Lean Manufacturing and Six Sigma Definitions

Glossary terms, history, people and definitions about Lean and Six Sigma


Abbreviation for Single Minute Exchange of Dies, which is a process of reducing changeover (setup) time by classifying elements as internal or external to a machine’s operating time and then converting the internal elements so they can be done externally (while the machine continues to operate). The goal is to reduce the setup time from hours down to less than 10 minutes (9 minutes or less, thus the single minute concept). Although not every setup can literally be completed in single-digit minutes, this is the goal, and it can be achieved in a high percentage of cases.

Developed by Shigeo Shingo to reduce the set-up time (change of dies) of pressing machines. He was able to shorten set-up times from 1 to 2 hours (or even half a day) per each exchange of dies to only a few minutes each, allowing an organization to run smaller batches and align more closely to customer demand.

The key to success is to move as many setup tasks from internal setup to external setup, then reduce the time needed to complete the internal tasks.

Internal setup – can only be performed when the machine is down
External setup – can be performed when the machine is running

Shigeo Shingo said that between 1975 and 1985, average setup times he has dealt with have reduced to 2.5% of the time originally required; a 40 times improvement. [A Revolution in Manufacturing: The SMED System, by Shigeo Shingo]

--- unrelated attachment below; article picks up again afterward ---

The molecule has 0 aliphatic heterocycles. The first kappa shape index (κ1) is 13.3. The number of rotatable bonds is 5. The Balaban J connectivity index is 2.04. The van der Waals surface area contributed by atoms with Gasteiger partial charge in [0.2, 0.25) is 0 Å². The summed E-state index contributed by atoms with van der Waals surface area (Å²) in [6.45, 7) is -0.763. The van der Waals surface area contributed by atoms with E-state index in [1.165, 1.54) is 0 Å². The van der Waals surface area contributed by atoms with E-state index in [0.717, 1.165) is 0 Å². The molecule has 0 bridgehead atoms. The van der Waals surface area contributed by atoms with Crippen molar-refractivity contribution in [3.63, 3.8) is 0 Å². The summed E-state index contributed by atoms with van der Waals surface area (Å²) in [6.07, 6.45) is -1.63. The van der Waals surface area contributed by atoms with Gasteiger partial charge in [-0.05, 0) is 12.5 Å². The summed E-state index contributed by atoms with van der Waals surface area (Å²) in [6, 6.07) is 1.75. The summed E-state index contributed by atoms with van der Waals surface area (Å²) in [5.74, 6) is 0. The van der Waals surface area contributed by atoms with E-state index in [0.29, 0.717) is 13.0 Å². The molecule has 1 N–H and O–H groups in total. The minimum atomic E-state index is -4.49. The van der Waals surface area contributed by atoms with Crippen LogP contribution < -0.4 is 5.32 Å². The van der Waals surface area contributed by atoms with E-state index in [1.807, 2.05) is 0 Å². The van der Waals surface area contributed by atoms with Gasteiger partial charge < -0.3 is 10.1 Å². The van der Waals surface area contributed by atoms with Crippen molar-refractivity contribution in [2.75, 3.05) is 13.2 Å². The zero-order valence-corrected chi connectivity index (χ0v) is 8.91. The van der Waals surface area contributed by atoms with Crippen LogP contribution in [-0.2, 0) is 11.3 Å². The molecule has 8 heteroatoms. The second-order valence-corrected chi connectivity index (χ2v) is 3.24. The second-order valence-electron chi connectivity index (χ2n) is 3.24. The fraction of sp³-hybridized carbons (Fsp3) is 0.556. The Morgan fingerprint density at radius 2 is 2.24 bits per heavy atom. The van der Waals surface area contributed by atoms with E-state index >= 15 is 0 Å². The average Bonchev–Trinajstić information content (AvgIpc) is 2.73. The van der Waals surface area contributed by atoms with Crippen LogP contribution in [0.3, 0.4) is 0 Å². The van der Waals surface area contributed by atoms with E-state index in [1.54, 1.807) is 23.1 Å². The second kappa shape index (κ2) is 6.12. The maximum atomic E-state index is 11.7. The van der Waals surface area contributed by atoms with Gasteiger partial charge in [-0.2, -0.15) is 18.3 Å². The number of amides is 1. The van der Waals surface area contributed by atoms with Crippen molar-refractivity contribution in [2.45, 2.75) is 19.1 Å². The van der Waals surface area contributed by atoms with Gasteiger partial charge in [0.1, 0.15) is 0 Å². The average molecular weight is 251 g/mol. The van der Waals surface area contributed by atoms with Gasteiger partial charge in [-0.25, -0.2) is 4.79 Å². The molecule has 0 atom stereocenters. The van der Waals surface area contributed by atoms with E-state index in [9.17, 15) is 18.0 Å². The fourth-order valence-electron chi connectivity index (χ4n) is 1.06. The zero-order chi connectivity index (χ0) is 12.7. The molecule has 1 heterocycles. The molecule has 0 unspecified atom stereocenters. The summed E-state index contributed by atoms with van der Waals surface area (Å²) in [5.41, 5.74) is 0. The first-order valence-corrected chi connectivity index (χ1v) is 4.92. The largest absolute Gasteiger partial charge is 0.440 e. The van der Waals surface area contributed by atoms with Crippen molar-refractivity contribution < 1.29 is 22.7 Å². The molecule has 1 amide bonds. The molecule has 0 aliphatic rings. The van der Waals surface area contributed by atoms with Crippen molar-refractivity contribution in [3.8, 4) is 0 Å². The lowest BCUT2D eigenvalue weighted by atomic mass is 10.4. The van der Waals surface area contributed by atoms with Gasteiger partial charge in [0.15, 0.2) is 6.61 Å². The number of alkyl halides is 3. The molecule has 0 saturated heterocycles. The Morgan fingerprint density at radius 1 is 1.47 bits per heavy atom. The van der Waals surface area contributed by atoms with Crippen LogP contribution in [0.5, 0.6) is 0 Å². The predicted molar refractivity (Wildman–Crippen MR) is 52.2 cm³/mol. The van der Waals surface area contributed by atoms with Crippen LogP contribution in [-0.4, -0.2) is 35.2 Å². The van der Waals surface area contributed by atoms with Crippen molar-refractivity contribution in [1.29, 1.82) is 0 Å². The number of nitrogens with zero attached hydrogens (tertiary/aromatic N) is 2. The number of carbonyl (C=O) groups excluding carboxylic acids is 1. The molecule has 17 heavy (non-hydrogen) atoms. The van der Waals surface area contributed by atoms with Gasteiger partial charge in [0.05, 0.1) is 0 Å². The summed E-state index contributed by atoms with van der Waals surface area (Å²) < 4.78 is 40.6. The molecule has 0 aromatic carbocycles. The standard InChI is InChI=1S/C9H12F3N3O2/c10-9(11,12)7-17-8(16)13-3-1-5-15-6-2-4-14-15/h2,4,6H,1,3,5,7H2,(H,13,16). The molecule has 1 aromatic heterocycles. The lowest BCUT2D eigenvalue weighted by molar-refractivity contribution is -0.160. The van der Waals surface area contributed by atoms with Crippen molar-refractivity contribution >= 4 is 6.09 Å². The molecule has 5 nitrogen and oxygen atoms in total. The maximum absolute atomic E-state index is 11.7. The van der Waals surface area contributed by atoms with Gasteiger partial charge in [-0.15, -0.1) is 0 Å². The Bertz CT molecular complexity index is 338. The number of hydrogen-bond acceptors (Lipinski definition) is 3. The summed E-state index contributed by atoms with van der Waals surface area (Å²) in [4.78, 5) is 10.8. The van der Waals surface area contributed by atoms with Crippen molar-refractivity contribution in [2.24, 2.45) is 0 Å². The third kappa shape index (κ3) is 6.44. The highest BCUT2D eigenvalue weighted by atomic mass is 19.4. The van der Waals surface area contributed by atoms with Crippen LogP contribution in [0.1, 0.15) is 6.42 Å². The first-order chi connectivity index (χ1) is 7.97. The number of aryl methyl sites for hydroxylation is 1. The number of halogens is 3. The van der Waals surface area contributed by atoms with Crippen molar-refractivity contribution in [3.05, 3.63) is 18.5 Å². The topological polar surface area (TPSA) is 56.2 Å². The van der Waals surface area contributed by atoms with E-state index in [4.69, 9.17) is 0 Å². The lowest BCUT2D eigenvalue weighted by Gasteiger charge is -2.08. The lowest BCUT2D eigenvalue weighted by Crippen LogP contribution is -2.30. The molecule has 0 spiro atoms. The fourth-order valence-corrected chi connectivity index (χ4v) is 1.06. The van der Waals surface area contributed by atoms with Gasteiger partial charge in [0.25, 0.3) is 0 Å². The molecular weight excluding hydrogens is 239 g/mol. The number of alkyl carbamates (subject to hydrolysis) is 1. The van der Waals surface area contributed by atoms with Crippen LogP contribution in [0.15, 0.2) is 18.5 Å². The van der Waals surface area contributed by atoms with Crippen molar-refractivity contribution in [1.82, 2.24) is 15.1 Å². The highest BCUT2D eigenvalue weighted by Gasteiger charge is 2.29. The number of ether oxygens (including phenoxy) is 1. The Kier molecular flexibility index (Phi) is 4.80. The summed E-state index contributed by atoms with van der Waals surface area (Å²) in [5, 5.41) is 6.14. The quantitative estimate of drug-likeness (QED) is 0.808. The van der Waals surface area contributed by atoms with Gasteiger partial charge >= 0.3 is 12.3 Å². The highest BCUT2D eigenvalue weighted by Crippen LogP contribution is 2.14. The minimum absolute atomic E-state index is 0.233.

Ritsuo Shingo, son of Shigeo, mentioned in a 2021 interview that the origins of SMED were based on Shigeo’s love of golf, where having a single digit handicap was considered excellent. After coming up with SMED, it was later determined that Single Digit Exchange of Die (SDED) might be a better translation instead of implying that it needs to be a one minute setup time, but it was too late, SMED had already caught on as a term.

Shingo recognizes eight techniques that should be considered in implementing SMED.

  1. Separate internal from external setup operations
  2. Convert internal to external setup
  3. Standardize function, not shape
  4. Use functional clamps or eliminate fasteners altogether
  5. Use intermediate jigs
  6. Adopt parallel operations (see image below)
  7. Eliminate adjustments
  8. Mechanization

Closely associated to SMED, but a more difficult concept is OTED.

Here is the set up reduction (SUR) progress over the years in car racing pit stops.